"It is rare but possible to draw 2 Epidemic cards at once. In this case, do all three steps above once and then again...
In this case in the second epidemic’s Infection card will be the
only card to “reshuffle”, ..."

The App is not guaranteed to be rules exact, watching someone else play the game doesn't mean they are aware of all rules, and it's possible Legacy made a few rules tweaks (I have not read the Legacy rules to be certain).
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Ken
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'When playing a game, the goal is to win, but it is the goal that is important, not the winning' - Dr. Reiner Knizia
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Borz wrote:
You can know but don’t necessarily unless you carefully count how many cards are in each “block,” which we don’t do. The rules call for splitting the deck roughly into equal parts, placing the “smaller” block on the newly assembled deck. Since we (for example w/ 4 Epidemic cards when teaching new folks) split the deck roughly in half (without counting cards) and then split each half roughly in half again, we wouldn’t “know” the exact card count and so couldn’t accurately tell when that first Epidemic will fall.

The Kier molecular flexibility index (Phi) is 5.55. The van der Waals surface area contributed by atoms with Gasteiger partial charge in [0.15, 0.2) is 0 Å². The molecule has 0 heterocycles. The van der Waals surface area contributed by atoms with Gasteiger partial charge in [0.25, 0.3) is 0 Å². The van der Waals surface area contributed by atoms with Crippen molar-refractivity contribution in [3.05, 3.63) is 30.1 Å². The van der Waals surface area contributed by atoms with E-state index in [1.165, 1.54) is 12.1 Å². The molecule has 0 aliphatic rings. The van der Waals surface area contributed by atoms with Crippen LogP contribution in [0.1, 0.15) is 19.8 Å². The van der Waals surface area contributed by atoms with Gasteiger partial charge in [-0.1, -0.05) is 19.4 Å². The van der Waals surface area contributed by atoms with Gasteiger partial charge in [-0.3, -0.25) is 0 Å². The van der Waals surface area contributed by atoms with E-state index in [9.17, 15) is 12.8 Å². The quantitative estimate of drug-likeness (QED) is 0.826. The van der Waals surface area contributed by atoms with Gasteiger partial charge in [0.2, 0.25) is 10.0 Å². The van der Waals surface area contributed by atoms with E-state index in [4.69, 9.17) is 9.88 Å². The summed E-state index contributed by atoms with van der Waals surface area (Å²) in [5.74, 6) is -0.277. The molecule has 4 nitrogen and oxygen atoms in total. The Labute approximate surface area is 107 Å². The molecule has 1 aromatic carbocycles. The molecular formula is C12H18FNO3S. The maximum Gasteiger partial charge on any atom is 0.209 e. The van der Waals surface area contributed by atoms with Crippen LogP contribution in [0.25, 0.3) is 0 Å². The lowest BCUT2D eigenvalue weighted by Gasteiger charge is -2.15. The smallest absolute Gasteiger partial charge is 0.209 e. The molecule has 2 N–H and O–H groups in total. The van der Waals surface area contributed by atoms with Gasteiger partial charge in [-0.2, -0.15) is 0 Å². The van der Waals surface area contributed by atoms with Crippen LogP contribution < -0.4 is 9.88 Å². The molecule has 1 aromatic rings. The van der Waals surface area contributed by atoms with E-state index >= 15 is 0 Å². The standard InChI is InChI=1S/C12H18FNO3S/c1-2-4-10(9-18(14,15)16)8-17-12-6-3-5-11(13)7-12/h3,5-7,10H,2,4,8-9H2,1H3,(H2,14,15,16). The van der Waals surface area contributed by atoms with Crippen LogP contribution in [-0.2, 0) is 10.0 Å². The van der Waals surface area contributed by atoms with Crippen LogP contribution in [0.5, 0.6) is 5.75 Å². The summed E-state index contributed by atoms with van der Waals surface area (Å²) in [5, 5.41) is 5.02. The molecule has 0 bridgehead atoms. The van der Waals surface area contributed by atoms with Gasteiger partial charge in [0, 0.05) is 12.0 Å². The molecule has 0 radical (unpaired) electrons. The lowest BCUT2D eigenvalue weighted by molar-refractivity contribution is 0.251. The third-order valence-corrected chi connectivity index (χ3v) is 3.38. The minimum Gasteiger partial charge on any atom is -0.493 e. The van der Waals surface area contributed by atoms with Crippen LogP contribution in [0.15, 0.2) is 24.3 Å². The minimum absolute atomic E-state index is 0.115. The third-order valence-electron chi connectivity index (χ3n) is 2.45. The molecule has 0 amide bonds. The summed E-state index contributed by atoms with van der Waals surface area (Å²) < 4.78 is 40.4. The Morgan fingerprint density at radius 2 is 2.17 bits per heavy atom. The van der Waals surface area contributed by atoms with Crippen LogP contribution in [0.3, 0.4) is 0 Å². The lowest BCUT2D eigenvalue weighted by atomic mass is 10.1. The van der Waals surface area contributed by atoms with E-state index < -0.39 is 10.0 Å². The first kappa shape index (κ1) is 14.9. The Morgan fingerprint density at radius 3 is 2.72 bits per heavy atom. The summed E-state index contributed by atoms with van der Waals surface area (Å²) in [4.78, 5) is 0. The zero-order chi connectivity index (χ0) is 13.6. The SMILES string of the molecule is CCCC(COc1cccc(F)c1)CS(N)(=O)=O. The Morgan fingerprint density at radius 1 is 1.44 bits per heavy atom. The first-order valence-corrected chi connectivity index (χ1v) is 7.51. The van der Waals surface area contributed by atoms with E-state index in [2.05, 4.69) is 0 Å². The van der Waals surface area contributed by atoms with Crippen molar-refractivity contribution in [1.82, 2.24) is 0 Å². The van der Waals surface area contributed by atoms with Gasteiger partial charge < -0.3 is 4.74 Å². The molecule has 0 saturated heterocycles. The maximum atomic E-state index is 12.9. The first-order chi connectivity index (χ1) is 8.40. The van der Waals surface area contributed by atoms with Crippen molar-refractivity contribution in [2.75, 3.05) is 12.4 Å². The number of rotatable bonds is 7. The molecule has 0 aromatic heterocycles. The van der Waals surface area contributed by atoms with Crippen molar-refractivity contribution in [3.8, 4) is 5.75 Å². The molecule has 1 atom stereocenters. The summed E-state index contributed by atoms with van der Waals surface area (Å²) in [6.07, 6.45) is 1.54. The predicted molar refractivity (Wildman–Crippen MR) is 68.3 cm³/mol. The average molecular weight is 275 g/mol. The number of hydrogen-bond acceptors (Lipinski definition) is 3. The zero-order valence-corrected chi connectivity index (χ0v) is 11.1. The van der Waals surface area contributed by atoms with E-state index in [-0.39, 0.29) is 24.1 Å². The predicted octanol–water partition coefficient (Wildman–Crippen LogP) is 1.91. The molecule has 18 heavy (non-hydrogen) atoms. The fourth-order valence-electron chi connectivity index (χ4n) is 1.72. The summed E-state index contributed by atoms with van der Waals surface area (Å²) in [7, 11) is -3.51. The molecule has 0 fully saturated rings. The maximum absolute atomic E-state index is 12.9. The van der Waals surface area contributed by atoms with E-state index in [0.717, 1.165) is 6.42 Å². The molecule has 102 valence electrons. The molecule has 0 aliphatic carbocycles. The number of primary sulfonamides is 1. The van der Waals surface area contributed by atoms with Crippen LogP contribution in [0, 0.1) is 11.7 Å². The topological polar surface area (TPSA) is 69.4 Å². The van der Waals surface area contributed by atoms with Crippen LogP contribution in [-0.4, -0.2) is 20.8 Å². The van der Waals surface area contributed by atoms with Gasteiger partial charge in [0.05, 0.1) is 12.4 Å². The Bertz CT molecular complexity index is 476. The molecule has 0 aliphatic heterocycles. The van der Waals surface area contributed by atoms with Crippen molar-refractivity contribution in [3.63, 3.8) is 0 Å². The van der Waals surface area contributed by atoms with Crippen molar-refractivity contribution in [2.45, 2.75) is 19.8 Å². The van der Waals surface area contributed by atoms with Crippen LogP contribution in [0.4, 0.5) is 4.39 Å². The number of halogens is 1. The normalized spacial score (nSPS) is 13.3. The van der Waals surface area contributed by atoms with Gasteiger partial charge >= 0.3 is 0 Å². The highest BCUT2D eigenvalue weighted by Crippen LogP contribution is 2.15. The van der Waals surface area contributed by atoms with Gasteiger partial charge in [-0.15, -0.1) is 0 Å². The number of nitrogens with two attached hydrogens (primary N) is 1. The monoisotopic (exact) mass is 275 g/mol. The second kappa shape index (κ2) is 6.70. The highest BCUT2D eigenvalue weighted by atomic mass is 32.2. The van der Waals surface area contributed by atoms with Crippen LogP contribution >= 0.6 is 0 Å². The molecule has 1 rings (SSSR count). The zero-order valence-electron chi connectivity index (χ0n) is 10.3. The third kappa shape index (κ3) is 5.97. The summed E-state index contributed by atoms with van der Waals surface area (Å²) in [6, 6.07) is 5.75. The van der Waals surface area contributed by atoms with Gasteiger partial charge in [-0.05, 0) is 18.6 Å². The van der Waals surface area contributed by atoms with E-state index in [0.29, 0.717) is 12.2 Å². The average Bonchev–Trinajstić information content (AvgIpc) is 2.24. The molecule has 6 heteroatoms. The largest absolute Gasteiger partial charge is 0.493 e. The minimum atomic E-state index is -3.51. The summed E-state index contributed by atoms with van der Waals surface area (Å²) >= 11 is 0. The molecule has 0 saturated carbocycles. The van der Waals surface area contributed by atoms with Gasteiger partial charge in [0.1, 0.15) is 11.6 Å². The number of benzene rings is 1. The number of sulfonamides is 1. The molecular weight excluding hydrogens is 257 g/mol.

(Actually, “knowing” that would detract from the enjoyment of the game for me, I think.)


We don't count either. Of course if it's been a while we do get nervous and starting thinking it will happen any time. But counting seems a little gamey for our group.
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M.C.Crispy
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So nobody keeps track of which Cities have been drawn from the Infection Deck and monitors the risk of Outbreaks or when you've gone *deeper* than the last Concentration step; nobody keeps track of the Player cards that have been discarded - both for numbers of a colour and to know which Cities could be available for Transport or Building; you're all just flipping cards and reacting, with no attempt to plan using the information that is both (1) available and (2) usable within RAW? Wow! I prefer to adjust my win rate by increasing the game's difficulty settings that are are part of RAW, rather than use self-imposed handicaps that are not.

(I'll bet a significant proportion of you do all the same things as me, but apply a degree "fog" to the knowledge that depends on your experience with the game, your memory and your intuition. I merely explicitly remove that fog to eliminate handicaps of poor memory and low intuition